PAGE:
In 1969, Roger Abramson went to JB's, a small club in Kent, Ohio, and advised Belkin Productions to start a Management division with the James Gang and the band Silk, which included Michael Stanley.

In July 1970, the band released its second album, James Gang Rides Again, which included the popular single "Funk #49."

In the spring of 1970, Belkin Productions arranged for the band to open for the Who for six dates during a US tour and their guitarist Pete Townshend was so impressed with them he invited the band to open for him on their fall tour of the United Kingdom. Townshend and Joe Walsh then started a long friendship with Pete telling Rolling Stone that Joe was the best American guitar player. In January 1971 they appeared on Top of the Pops in the United Kingdom.

In July 1971, the Gang returned to tour Europe.[2] During their heyday, the band also shared the stage with artists like Grand Funk Railroad, Kinks, Humble Pie, Three Dog Night and Led Zeppelin.

But after two more albums, 1971's Thirds, and the live album James Gang Live in Concert released later that same year, Walsh, who was tired of the pressure of doing most of the writing and singing and being the only melodic instrument in the trio, left the band in December 1971. He relocated to the mountains of Colorado and eventually formed Barnstorm.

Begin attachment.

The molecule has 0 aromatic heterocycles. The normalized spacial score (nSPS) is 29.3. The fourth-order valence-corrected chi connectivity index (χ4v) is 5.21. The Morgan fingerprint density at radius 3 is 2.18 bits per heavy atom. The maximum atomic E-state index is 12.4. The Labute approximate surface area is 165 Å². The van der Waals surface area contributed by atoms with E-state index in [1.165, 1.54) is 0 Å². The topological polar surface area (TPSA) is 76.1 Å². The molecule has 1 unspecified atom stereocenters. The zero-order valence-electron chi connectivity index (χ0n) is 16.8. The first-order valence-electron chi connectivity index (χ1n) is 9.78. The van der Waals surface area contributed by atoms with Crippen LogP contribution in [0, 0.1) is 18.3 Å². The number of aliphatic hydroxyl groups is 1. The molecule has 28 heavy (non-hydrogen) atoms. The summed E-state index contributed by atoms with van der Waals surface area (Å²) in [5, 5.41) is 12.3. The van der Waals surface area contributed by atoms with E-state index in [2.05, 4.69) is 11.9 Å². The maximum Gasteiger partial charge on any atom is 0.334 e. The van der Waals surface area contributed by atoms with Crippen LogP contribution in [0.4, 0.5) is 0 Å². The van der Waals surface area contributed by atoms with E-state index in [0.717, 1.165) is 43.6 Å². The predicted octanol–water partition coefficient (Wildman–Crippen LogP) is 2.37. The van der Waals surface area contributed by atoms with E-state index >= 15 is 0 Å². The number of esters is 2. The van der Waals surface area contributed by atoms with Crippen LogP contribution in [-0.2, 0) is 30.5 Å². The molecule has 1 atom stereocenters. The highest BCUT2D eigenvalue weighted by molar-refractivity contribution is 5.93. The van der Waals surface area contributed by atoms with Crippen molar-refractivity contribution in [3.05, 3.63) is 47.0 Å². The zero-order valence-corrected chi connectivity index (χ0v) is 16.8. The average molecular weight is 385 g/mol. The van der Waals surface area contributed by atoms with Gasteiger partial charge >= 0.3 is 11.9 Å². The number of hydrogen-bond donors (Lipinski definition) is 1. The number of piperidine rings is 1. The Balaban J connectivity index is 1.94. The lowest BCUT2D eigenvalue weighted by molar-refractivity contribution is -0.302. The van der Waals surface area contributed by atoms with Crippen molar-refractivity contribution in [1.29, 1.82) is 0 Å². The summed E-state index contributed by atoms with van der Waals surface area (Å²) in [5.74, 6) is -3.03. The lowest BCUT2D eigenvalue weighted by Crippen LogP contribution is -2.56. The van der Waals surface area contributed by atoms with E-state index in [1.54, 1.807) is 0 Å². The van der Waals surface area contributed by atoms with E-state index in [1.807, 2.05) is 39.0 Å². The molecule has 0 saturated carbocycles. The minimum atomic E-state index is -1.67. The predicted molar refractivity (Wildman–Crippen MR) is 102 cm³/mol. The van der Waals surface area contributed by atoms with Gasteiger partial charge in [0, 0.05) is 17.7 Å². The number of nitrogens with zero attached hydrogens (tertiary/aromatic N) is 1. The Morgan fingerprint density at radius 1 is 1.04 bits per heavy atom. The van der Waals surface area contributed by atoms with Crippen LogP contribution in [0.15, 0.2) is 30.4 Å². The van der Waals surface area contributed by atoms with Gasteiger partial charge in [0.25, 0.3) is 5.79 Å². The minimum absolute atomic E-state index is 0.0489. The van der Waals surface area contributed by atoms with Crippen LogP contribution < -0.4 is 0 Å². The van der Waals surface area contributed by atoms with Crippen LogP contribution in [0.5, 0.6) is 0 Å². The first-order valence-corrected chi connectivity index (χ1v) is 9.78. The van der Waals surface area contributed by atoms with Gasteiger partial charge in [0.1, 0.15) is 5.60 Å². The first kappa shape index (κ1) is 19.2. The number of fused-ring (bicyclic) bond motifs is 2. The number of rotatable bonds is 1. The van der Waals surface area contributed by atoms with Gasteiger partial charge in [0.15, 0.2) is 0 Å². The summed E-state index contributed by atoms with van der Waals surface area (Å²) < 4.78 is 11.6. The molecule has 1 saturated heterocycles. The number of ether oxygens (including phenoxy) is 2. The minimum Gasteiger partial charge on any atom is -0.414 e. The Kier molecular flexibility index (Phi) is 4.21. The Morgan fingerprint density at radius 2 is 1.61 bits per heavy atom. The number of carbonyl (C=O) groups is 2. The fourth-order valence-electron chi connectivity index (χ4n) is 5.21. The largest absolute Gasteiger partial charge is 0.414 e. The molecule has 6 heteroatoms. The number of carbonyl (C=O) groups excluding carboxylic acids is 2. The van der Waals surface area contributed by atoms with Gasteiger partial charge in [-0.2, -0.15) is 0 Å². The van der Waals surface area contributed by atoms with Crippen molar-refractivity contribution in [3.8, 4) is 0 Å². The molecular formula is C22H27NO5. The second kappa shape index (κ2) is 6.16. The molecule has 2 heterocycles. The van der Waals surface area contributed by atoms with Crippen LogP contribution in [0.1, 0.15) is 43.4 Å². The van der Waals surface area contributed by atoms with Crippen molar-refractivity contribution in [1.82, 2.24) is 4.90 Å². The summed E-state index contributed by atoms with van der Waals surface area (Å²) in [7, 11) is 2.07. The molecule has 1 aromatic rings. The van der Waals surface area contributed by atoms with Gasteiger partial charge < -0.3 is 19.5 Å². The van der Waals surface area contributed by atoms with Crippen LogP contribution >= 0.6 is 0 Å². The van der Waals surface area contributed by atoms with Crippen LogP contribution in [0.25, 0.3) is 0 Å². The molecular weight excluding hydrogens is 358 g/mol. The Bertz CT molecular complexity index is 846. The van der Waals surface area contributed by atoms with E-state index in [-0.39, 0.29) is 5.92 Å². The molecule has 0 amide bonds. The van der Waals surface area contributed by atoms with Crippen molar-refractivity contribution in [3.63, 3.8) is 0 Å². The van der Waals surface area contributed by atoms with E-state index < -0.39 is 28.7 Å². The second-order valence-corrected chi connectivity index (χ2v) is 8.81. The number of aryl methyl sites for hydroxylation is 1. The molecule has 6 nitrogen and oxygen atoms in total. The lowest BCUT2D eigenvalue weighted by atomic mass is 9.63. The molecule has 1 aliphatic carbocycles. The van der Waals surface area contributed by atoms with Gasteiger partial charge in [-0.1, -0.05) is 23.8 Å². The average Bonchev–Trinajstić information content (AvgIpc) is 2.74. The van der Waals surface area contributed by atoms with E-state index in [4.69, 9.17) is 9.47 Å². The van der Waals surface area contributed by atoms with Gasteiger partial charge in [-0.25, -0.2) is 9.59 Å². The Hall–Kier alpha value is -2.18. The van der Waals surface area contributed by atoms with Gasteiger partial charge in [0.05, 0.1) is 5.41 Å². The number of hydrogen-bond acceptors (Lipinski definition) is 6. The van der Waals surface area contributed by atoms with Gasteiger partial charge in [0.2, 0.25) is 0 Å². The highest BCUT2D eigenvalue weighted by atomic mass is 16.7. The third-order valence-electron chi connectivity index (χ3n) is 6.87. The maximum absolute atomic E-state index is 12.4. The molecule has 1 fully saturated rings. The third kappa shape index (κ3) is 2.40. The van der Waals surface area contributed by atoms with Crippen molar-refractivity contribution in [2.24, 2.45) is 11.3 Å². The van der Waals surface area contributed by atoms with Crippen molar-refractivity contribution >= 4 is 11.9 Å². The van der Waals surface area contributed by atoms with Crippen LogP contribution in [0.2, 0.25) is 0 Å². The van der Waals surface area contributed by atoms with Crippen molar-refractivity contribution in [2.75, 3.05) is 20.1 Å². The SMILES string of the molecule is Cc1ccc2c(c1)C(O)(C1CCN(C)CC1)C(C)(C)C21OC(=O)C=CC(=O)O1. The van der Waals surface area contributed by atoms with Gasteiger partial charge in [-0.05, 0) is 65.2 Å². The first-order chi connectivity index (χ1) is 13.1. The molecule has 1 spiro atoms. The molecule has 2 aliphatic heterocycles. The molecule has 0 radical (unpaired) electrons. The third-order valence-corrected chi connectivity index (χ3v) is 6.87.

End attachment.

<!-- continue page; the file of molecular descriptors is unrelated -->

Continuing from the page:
Post-Walsh 1970s[edit]

Peters and Fox carried on with vocalist Roy Kenner and guitarist Domenic Troiano (both ex-members of the Canadian band Bush) for two albums, Straight Shooter and Passin' Thru, both released in 1972. But in recent interviews, Fox stated that things did not work out musically with Troiano as hoped,[6] so Troiano left the band in 1973 and would subsequently join the Guess Who.

James Gang in 1976. Left to right: Bob Webb, Phil Giallombardo, Jim Fox, Dale Peters